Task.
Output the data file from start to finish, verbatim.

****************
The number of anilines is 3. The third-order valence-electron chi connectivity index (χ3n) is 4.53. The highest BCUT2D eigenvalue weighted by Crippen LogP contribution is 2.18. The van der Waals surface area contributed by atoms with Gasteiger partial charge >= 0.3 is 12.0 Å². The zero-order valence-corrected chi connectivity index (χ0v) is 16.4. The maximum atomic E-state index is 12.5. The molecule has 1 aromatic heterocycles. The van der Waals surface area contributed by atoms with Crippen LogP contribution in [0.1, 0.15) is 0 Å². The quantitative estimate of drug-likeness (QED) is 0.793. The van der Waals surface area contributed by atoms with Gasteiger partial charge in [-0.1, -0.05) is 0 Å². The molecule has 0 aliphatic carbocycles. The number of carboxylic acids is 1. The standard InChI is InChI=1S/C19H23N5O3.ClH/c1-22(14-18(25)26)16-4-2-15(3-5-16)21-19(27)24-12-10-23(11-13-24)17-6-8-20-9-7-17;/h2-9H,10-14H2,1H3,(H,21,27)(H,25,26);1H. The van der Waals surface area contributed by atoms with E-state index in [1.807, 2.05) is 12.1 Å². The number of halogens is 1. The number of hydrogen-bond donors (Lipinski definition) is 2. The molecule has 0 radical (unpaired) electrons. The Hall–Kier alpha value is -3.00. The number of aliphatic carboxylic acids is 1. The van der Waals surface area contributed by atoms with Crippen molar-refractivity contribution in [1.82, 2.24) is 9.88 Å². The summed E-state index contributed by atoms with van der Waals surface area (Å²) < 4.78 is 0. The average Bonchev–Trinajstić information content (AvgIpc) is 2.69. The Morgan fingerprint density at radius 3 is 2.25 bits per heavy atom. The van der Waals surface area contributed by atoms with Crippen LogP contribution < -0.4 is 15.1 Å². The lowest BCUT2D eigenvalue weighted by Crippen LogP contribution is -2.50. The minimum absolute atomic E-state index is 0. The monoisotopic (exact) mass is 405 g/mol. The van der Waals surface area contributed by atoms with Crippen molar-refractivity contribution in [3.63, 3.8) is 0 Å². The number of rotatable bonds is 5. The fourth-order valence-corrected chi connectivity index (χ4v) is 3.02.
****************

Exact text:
The number of anilines is 3. The third-order valence-electron chi connectivity index (χ3n) is 4.53. The highest BCUT2D eigenvalue weighted by Crippen LogP contribution is 2.18. The van der Waals surface area contributed by atoms with Gasteiger partial charge >= 0.3 is 12.0 Å². The zero-order valence-corrected chi connectivity index (χ0v) is 16.4. The maximum atomic E-state index is 12.5. The molecule has 1 aromatic heterocycles. The van der Waals surface area contributed by atoms with Crippen LogP contribution in [0.1, 0.15) is 0 Å². The quantitative estimate of drug-likeness (QED) is 0.793. The van der Waals surface area contributed by atoms with Gasteiger partial charge in [-0.1, -0.05) is 0 Å². The molecule has 0 aliphatic carbocycles. The number of carboxylic acids is 1. The standard InChI is InChI=1S/C19H23N5O3.ClH/c1-22(14-18(25)26)16-4-2-15(3-5-16)21-19(27)24-12-10-23(11-13-24)17-6-8-20-9-7-17;/h2-9H,10-14H2,1H3,(H,21,27)(H,25,26);1H. The van der Waals surface area contributed by atoms with E-state index in [1.807, 2.05) is 12.1 Å². The number of halogens is 1. The number of hydrogen-bond donors (Lipinski definition) is 2. The molecule has 0 radical (unpaired) electrons. The Hall–Kier alpha value is -3.00. The number of aliphatic carboxylic acids is 1. The van der Waals surface area contributed by atoms with Crippen molar-refractivity contribution in [1.82, 2.24) is 9.88 Å². The summed E-state index contributed by atoms with van der Waals surface area (Å²) < 4.78 is 0. The average Bonchev–Trinajstić information content (AvgIpc) is 2.69. The Morgan fingerprint density at radius 3 is 2.25 bits per heavy atom. The van der Waals surface area contributed by atoms with Crippen LogP contribution < -0.4 is 15.1 Å². The lowest BCUT2D eigenvalue weighted by Crippen LogP contribution is -2.50. The minimum absolute atomic E-state index is 0. The monoisotopic (exact) mass is 405 g/mol. The van der Waals surface area contributed by atoms with Crippen molar-refractivity contribution in [3.63, 3.8) is 0 Å². The number of rotatable bonds is 5. The fourth-order valence-corrected chi connectivity index (χ4v) is 3.02.